Private Equity: Two Perspectives

Private Equity: Overvalued and Overrated? (American Affairs Journal): This article takes a dim view of private equity returns, pointing out structural reasons to question its recent good performance as well as valuation-based concerns about whether returns will be as good going forward.

Private Investing for Private Investors: Life Can Be Better After 40(%) (Cambridge Associates): This takes a rosy look at private equity’s fantastic returns, delivered with lower volatility than public markets. They recommend a private equity allocation for families with multigenerational wealth (the article’s target audience).


Tom’s Thoughts

The stock market has done very well over the last few months, and yet that gets many people worried. Why? There are a number of factors but I think the best and simplest answer is negative space. The longer we go without a cataclysmic market drop, the more the anticipation of said cataclysm increases. After all, don’t you think we’re overdue for one? For visual types (like me), look at a graph of the market going up and up – the growing empty abyss underneath the line going up and to the right is an ever-larger potential hole for the market to fall back into.

Identifying the issue and figuring out how to deal with it are very different animals. We cannot put our heads in the sand and pretend that there will never be another bear market; nor can we ignore legitimate long-term signals that a recession may in fact be looming. But we also don’t want to run for cash as soon as we reach an all-time high and just camp out until the next drop; highs tend to come in bunches, and it could be years and years until the next big drop happens, and we’d miss out on a lot of growth in the meantime. Trying to time the market is notoriously difficult and will likely cost you both time and heartache.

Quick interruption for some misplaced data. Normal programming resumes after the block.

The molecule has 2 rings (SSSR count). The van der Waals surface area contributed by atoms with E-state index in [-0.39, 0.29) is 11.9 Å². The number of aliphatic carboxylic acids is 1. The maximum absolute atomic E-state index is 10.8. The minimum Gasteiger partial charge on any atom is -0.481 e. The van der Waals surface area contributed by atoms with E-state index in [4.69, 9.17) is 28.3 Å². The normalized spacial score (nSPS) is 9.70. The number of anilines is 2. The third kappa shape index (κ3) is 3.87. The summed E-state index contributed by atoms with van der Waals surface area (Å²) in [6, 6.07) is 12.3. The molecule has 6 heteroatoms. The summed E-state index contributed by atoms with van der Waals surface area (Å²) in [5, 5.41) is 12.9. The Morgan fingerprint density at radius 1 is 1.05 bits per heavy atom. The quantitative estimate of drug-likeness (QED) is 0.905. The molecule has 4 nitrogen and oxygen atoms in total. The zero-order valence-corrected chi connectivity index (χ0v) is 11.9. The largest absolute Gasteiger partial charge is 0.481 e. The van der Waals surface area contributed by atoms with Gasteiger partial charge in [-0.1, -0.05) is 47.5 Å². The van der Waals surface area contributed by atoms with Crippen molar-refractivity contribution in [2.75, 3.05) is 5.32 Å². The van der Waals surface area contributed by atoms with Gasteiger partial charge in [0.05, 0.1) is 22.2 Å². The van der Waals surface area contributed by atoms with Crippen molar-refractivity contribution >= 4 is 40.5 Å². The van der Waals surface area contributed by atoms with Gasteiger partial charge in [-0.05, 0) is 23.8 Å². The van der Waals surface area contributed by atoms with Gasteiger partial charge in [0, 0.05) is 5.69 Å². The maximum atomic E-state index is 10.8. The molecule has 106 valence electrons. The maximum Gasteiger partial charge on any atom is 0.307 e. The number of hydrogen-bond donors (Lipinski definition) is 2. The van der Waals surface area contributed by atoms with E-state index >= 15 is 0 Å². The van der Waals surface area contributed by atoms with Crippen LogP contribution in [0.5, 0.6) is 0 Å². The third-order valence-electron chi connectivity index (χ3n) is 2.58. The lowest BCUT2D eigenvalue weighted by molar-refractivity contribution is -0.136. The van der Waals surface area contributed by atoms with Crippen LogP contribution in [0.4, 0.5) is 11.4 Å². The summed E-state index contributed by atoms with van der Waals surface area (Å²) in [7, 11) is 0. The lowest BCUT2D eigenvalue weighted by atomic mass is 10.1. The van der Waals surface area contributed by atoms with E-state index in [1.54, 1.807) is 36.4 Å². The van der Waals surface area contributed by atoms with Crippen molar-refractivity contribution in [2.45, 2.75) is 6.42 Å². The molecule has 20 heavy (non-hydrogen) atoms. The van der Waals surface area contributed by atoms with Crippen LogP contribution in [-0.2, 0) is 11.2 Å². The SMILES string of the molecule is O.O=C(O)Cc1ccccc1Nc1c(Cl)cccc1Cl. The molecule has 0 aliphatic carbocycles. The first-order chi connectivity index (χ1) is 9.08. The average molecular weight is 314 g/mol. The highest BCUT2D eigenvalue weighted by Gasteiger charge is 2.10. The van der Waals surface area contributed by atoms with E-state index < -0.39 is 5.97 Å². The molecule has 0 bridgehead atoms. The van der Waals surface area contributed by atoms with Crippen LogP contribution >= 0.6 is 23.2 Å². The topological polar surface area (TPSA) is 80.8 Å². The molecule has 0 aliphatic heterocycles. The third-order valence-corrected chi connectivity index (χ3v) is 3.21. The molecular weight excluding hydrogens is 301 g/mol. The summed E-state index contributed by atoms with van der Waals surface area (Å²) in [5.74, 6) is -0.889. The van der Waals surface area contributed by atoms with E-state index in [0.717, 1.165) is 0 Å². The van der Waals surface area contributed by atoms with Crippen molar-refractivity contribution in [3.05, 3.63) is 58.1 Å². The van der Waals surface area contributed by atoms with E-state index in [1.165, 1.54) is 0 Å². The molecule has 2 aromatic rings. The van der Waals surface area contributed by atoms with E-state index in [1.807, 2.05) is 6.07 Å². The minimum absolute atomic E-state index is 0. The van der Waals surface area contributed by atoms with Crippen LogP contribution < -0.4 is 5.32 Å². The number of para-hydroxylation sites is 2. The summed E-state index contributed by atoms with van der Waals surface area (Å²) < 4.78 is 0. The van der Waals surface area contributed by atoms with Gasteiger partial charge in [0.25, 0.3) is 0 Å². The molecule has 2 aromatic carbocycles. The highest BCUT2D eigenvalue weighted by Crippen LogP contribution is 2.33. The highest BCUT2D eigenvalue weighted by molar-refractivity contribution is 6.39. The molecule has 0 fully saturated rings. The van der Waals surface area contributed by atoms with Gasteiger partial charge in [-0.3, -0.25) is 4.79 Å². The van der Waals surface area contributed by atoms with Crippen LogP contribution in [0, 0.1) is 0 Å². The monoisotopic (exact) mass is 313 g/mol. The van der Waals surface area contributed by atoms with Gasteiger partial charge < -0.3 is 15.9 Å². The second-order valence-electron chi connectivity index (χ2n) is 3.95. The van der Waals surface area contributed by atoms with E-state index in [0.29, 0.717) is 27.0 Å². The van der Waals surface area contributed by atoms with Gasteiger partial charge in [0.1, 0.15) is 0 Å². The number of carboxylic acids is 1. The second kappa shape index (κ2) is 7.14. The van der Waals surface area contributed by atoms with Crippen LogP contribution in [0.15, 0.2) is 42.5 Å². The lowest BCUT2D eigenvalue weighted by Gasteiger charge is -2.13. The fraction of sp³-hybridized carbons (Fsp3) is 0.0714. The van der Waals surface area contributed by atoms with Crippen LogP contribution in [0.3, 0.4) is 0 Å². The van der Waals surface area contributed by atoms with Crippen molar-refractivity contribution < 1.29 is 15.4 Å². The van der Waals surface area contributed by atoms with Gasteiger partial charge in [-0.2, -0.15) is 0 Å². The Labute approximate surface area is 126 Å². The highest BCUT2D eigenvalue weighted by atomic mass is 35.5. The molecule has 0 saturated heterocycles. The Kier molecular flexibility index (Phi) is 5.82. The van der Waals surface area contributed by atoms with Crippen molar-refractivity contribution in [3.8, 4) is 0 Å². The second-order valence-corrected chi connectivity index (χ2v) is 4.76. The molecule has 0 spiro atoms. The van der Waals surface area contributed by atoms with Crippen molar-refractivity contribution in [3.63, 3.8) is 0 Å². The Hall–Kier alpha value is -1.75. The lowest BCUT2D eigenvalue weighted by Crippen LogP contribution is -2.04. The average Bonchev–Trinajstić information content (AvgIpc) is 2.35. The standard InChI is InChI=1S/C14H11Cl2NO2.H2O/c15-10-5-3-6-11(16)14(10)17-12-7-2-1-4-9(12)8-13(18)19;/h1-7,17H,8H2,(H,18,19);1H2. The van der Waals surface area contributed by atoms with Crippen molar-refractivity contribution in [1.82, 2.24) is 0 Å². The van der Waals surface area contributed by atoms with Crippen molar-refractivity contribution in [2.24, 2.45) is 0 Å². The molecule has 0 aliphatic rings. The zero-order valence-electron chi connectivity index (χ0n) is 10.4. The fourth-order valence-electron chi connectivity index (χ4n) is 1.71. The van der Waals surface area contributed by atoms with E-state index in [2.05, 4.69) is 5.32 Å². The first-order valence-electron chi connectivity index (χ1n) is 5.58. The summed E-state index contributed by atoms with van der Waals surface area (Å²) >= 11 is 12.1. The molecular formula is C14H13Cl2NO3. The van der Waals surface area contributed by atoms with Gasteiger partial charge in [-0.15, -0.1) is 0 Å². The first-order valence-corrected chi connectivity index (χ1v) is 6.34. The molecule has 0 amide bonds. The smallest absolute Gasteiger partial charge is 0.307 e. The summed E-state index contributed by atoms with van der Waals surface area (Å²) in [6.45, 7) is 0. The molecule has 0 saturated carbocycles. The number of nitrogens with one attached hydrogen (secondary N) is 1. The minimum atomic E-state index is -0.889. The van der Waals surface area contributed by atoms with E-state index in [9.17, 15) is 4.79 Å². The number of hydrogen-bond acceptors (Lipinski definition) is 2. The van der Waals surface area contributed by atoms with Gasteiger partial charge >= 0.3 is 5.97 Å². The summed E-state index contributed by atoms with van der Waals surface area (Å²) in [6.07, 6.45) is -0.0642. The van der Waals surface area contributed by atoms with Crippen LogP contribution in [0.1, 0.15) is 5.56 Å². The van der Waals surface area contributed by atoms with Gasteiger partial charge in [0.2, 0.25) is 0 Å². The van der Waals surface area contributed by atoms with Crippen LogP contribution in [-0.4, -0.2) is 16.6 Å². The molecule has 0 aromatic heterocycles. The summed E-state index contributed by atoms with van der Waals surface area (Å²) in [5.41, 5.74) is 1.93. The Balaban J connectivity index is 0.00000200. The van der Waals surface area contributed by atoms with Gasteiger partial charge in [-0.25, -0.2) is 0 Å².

So, what to do? Examine 1) your portfolio and 2) the rules for your portfolio. For money you don’t plan on using in the next few years, ensure you have a mix of stocks and bonds that can take advantage of continued good performance for however long it continues, but that you’re comfortable holding if there’s trouble. And make sure you’re diversified – across industries, companies and countries (these charts of Japan and Greece should illustrate why).

But the rules are key because they’ll help you make better decisions during stressful times. Put together your playbook before gameday; drawing up plays in the dirt while everything is crashing around you is a good way to do something you’ll regret. Write the rules down (pen, crayon, Google doc, whatever) and share them with someone so you aren’t as likely to re-imagine them later. And if the rules allow for some movement from stocks to bonds and/or cash, it’s best to make those shifts only apply to a small portion of the portfolio. If you need a rule about going from 80% stocks (and 20% bonds) to 100% cash, that probably means that you shouldn’t have had 80% in stocks to begin with.

Set up your investment allocations, then avoid the talking heads who shout opinions that have s half-life measured in seconds, and – this is critical – don’t check on your portfolio too often.


Reading bedtime stories to Claire is awesome, but I’m really just jealous of the sleep suit she gets to wear. Too bad there isn’t an adult-sized version (yet).

Thanks,
Tom